Justice Scalia has been on a publicity tour for his latest book and giving interviews to major media outlets. One of the things he has said over and over again throughout his time on the bench is that majoritarianism should rule in the absence of a specific right named in the constitution (like most conservatives, he pretty much erases the 9th Amendment — at least when it suits his purposes). Alan Keyes quotes one such recent statement:
“My view is that regardless of whether you think prohibiting abortion is good or whether you think prohibiting abortion is bad – regardless of how you come out on that – my only point is the Constitution does not say anything about it,” Justice Scalia stated. “It leaves it up to democratic choice. Some states prohibited it and some states didn’t. What Roe v. Wade said was that no state can prohibit it.” …
“Now and then we have to tell the majority, the people, that they can’t do what they want to do, that what they want to do is unconstitutional and, therefore, go away. It’s the American people that gave us that power, it’s the American people that said, ‘No, we’re not going to let future legislatures do what they want no matter what.’”
But this is simply too much for Keyes, who thinks God — or his interpretation of God’s will — should be the ultimate arbiter of what is allowed and what is forbidden:
But this correct understanding of the source of constitutional authority begs the obvious question: From whence does the more permanent will of the people, as declared in the Constitution, derive its authority to dictate terms to those who wield the power of government? If the people say that black is white, does their will govern the observations of empirical science? If they say that blacks are sub-humans, does their will alone decide black freedom or servitude? Like the Constitution itself, Justice Scalia assumes that the just powers of government are derived from the consent of the people but, like the injustice of abortion, this is nowhere explicitly stated in the Constitution itself.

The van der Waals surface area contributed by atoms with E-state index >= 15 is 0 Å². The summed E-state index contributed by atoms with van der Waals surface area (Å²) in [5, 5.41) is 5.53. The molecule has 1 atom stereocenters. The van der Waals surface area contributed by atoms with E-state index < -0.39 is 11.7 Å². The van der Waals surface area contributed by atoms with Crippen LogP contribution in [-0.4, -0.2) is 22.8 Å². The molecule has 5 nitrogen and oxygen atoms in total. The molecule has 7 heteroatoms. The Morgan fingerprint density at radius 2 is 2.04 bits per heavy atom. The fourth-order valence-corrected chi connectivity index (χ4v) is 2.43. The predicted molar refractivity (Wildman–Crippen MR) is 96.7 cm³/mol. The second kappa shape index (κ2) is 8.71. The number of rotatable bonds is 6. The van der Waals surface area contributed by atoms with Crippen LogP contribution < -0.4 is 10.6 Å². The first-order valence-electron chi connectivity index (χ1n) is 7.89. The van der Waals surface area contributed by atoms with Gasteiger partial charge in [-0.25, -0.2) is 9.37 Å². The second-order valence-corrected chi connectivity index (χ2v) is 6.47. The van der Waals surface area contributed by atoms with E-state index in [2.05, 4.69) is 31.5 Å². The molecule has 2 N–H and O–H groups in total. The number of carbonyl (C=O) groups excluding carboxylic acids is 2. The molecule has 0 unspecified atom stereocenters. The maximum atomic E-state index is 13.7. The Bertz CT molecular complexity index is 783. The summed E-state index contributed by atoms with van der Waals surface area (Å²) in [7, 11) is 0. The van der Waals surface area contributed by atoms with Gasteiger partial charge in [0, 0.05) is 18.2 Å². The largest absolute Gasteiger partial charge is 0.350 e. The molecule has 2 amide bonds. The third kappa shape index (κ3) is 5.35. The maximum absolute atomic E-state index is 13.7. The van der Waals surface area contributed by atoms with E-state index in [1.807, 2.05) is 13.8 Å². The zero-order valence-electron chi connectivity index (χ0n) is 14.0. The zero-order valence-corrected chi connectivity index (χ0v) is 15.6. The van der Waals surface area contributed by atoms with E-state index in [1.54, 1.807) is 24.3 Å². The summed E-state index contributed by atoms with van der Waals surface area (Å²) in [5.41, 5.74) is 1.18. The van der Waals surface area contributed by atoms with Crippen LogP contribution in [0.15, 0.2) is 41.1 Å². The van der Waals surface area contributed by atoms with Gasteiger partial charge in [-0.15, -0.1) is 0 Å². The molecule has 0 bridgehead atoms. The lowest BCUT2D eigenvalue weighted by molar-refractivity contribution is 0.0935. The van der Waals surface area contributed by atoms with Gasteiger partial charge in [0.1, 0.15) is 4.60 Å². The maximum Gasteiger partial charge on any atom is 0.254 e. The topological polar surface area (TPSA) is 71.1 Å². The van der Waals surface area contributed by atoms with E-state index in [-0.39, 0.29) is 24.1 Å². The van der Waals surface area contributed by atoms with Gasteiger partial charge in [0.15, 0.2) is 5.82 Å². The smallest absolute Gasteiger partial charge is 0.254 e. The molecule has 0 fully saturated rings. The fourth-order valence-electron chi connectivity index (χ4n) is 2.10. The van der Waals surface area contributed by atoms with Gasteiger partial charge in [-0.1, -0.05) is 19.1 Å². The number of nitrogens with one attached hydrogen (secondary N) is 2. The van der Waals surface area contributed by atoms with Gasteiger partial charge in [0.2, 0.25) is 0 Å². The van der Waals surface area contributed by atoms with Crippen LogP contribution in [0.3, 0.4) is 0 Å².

To be sure, the Constitution provides for periodic elections to determine who shall take responsibility for certain offices in the government; it even makes clear that the words of the people, as expressed in the Constitution, shall be the Supreme Law of the Land. But if, in the name of history, social justice, or progress for humanity and the earth, someone claiming superior knowledge, virtue or effectiveness challenges the right of the people to wield such authority, where in the Constitution do we find the terms with which to answer their challenge?We do not find them in the Constitution. It declares the people’s will, without justifying their claim to rule by it. We find that justification in the words of the Declaration of Independence. Therein are presented the self-evident truths which justify the claim that just government must be based upon the consent of the governed. But these truths acknowledge a source of authority that transcends human will, that is, the authority of the Creator, God. So, just as the superior will of the people logically governs the will of the branches of government the people ordain and establish in the Constitution, so the superior will of God logically governs the will of the people, whose right God endows and substantiates.
This means that, contrary to Justice Scalia’s assertion, the arbitrary and unconstrained will of the people, no matter how great a majority it represents, may not claim, by itself, to decide matters that involve God-endowed right. In these matters, the people themselves appeal to God to substantiate their claims. So, when the people’s will contravenes God-endowed unalienable right, they contradict, and so cut off at its source, the superior authority by which they logically claim the right to ordain and establish the constitutional rule of government. Neither the people nor their agents can logically claim to govern by means of an instrument they have thus fundamentally destroyed. The first constraint of constitutional self-government of, by, and for the people, is the one that requires respect for its premises. If that foundation be destroyed, no Constitution will do.
Alan Keyes is a theocrat to the core. Scalia is not, but his jurisprudence does sometimes — not always, only sometimes — reaches the same result by a different path.